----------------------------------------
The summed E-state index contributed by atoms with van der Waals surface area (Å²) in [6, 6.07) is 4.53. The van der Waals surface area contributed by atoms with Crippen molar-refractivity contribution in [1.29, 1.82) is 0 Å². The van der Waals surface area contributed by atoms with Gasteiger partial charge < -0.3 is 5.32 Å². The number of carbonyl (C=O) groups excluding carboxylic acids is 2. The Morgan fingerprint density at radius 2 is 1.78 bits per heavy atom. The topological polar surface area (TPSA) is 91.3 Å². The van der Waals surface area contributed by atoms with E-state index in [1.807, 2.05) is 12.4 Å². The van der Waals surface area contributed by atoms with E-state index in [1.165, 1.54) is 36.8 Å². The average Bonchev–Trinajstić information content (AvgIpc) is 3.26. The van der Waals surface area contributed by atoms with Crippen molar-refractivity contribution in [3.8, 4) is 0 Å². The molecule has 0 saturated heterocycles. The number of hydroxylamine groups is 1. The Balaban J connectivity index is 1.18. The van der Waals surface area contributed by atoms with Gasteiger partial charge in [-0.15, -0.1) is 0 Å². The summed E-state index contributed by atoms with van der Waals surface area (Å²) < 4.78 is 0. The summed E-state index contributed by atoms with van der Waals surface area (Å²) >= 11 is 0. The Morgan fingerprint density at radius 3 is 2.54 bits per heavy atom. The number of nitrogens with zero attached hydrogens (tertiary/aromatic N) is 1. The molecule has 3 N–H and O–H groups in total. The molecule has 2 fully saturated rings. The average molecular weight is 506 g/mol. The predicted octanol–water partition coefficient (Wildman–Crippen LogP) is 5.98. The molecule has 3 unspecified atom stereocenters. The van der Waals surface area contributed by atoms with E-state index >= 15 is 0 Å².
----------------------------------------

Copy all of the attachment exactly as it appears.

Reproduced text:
The summed E-state index contributed by atoms with van der Waals surface area (Å²) in [6, 6.07) is 4.53. The van der Waals surface area contributed by atoms with Crippen molar-refractivity contribution in [1.29, 1.82) is 0 Å². The van der Waals surface area contributed by atoms with Gasteiger partial charge < -0.3 is 5.32 Å². The number of carbonyl (C=O) groups excluding carboxylic acids is 2. The Morgan fingerprint density at radius 2 is 1.78 bits per heavy atom. The topological polar surface area (TPSA) is 91.3 Å². The van der Waals surface area contributed by atoms with E-state index in [1.807, 2.05) is 12.4 Å². The van der Waals surface area contributed by atoms with E-state index in [1.165, 1.54) is 36.8 Å². The average Bonchev–Trinajstić information content (AvgIpc) is 3.26. The van der Waals surface area contributed by atoms with Crippen molar-refractivity contribution in [3.8, 4) is 0 Å². The molecule has 0 saturated heterocycles. The number of hydroxylamine groups is 1. The Balaban J connectivity index is 1.18. The van der Waals surface area contributed by atoms with Gasteiger partial charge in [-0.15, -0.1) is 0 Å². The summed E-state index contributed by atoms with van der Waals surface area (Å²) < 4.78 is 0. The summed E-state index contributed by atoms with van der Waals surface area (Å²) >= 11 is 0. The Morgan fingerprint density at radius 3 is 2.54 bits per heavy atom. The number of nitrogens with zero attached hydrogens (tertiary/aromatic N) is 1. The molecule has 3 N–H and O–H groups in total. The molecule has 2 fully saturated rings. The average molecular weight is 506 g/mol. The predicted octanol–water partition coefficient (Wildman–Crippen LogP) is 5.98. The molecule has 3 unspecified atom stereocenters. The van der Waals surface area contributed by atoms with E-state index >= 15 is 0 Å².